With every new year comes new laws and regulations, and 2020 is no exception. As a contractor and business owner it may be difficult to keep up with the changing regulations, so here is a compiled guide, laying out the new statutes and who is affected by them. 


Assembly Bill (AB)  1475: This bill changes existing law to impose a requirement for projects being performed by the Department of Transportation (DOT). This law may seem to be only concerning the Department of Transportation, however their newly required hiring practices makes it so the DOT can only hire licensed contractors for the role of Construction or Project Manager. This law will create opportunities for contractors to step into these roles. 


We are anticipating many changes to the state legislature this year regarding the solar industry and its workforce. We will do our best to ensure our consumers and contractors stay informed about newly implemented requirements and procedures throughout the year.

AB 754: This bill changes current legislation to impose the requirement to notify a regional notification center (811), prior to excavation work. Calling 811 will notify local utility companies to mark their underground lines in order to provide for the safe excavation on property that may contain public utility lines. This legislation specifically requires that any solar contractor installing ground rods call 811, prior to beginning their work. The utility companies will take approximately 2-3 days to mark the lines, after which time excavation work may begin.

AB 178: This bill will impact contractors performing work on homes that have been damaged or destroyed in a declared disaster. This law states that the repairs must meet the solar requirements in place at the time the building was originally built, rather than the current requirements. Current state law requires any newly built home be equipped with roof-mounted or off-site solar, which makes the cost of building a new home more expensive. However, with the passing of AB 178, individuals who have had their homes damaged or destroyed can rebuild them to their previous state. The changes made by AB 178 are temporary and will remain in effect until January 1, 2023.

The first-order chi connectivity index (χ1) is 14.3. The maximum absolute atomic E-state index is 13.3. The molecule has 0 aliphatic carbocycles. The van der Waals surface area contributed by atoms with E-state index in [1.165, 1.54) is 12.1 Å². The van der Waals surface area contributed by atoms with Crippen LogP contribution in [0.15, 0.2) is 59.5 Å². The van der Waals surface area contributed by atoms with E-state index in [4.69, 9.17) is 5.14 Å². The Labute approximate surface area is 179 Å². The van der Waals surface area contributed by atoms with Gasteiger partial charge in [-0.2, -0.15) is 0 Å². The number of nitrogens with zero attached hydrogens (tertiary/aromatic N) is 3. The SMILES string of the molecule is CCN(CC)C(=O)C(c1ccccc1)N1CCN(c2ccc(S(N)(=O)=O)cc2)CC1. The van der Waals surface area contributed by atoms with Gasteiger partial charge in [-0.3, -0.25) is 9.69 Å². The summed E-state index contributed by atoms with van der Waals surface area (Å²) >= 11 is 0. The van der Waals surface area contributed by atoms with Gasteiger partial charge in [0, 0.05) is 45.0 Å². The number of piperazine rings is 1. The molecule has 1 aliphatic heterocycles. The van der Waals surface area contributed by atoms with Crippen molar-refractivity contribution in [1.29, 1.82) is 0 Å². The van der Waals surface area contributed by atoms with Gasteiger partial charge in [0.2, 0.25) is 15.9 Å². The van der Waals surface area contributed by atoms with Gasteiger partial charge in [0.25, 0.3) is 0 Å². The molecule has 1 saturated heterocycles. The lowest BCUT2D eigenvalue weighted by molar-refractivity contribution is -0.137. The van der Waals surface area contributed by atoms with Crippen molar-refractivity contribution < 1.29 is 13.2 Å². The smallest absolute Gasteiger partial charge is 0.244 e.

Senate Bill (SB) 610: (C10, Electrical Contractors only) This bill imposes a $20 fee in addition to the license renewal fee, for C10 contractors only. This fee will be used by the Contractors State License Board (CSLB) to review certification status and enforce the provisions related to the Electrician Certification. As a C10 contractor, you must be registered by the Department of Industrial Relations (DIR) as a certified electrician. The $20 fee covers the labor required by the CSLB to verify the Electrician Certification status with the DIR.


SB 601: This bill will allow for contractors experiencing economic hardship to apply for a reduction in their licensing fees. The passing of the bill will mandate state agencies, that require licensing, implement a process by which individuals can apply for a fee reduction.

Contractors who have been displaced or are experiencing economic hardship as a result of an emergency will be able to apply for a fee reduction or to have their fees waived. There are three situations that qualify as an emergency situation: State of War Emergency, State of Emergency, or Local Emergency. The waiver application must be submitted within one year of the date the emergency was declared and the contractor must be able to provide evidence of displacement or economic hardship. We will provide information regarding the submission of these applications once the CSLB establishes the process.

AB 1076: This bill will impact contractors who have had an arrest or criminal conviction. Beginning January 1st, 2021, the Department of Justice (DOJ) will begin reviewing state-wide records and determining individuals who are eligible for relief in the form of having their arrest records or criminal conviction records withheld from disclosure, without any petition or motion. Previously, a contractor would have to go through a lengthy legal process to have their record sealed. This bill will put that requirement on the DOJ, who will perform their monthly determination without any action on the part of the contractor.

As referenced in our blog post from December 6th, the CSLB will be rolling out license fee changes, effective February 1st, as an emergency measure to raise necessary operating funds. Contractors with renewal dates after February 1st, 2020, will see their license renewal fees reflect the increased license fees. For a full breakdown of the license fee changes, please see the below diagram from the CSLB.

For a full list of the laws going into effect, please visit the Contractors State License Board bulletin.